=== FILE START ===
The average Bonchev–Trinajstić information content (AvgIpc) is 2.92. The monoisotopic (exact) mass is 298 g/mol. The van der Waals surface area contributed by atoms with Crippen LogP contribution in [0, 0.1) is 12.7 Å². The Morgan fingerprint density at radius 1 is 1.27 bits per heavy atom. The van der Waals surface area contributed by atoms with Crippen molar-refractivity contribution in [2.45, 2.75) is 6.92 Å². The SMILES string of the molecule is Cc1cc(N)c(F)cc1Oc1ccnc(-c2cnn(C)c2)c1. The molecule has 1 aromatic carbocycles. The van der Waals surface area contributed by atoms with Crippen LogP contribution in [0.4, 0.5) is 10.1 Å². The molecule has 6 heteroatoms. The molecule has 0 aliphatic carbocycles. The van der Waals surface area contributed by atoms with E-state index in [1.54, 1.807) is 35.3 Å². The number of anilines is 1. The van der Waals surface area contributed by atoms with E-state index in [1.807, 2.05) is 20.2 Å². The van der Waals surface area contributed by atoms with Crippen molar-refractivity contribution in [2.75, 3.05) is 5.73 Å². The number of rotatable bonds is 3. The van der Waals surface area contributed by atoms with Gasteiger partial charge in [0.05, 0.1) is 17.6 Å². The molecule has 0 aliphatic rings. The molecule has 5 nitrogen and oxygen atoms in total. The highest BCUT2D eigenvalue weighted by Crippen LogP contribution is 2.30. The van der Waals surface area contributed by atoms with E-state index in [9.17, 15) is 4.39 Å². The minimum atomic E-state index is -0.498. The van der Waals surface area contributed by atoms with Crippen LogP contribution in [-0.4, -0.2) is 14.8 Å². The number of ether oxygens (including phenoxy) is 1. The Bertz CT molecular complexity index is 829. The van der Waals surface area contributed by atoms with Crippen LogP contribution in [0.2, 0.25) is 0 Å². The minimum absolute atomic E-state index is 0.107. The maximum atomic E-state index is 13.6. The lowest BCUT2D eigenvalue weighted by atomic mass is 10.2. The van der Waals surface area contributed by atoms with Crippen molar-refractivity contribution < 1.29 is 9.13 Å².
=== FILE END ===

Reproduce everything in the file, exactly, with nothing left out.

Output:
The average Bonchev–Trinajstić information content (AvgIpc) is 2.92. The monoisotopic (exact) mass is 298 g/mol. The van der Waals surface area contributed by atoms with Crippen LogP contribution in [0, 0.1) is 12.7 Å². The Morgan fingerprint density at radius 1 is 1.27 bits per heavy atom. The van der Waals surface area contributed by atoms with Crippen molar-refractivity contribution in [2.45, 2.75) is 6.92 Å². The SMILES string of the molecule is Cc1cc(N)c(F)cc1Oc1ccnc(-c2cnn(C)c2)c1. The molecule has 1 aromatic carbocycles. The van der Waals surface area contributed by atoms with Crippen LogP contribution in [0.4, 0.5) is 10.1 Å². The molecule has 6 heteroatoms. The molecule has 0 aliphatic carbocycles. The van der Waals surface area contributed by atoms with E-state index in [1.54, 1.807) is 35.3 Å². The number of anilines is 1. The van der Waals surface area contributed by atoms with E-state index in [1.807, 2.05) is 20.2 Å². The van der Waals surface area contributed by atoms with Crippen molar-refractivity contribution in [2.75, 3.05) is 5.73 Å². The number of rotatable bonds is 3. The van der Waals surface area contributed by atoms with Gasteiger partial charge in [0.05, 0.1) is 17.6 Å². The molecule has 0 aliphatic rings. The molecule has 5 nitrogen and oxygen atoms in total. The highest BCUT2D eigenvalue weighted by Crippen LogP contribution is 2.30. The van der Waals surface area contributed by atoms with E-state index in [9.17, 15) is 4.39 Å². The minimum atomic E-state index is -0.498. The van der Waals surface area contributed by atoms with Crippen LogP contribution in [-0.4, -0.2) is 14.8 Å². The number of ether oxygens (including phenoxy) is 1. The Bertz CT molecular complexity index is 829. The van der Waals surface area contributed by atoms with Crippen LogP contribution in [0.2, 0.25) is 0 Å². The minimum absolute atomic E-state index is 0.107. The maximum atomic E-state index is 13.6. The lowest BCUT2D eigenvalue weighted by atomic mass is 10.2. The van der Waals surface area contributed by atoms with Crippen molar-refractivity contribution < 1.29 is 9.13 Å².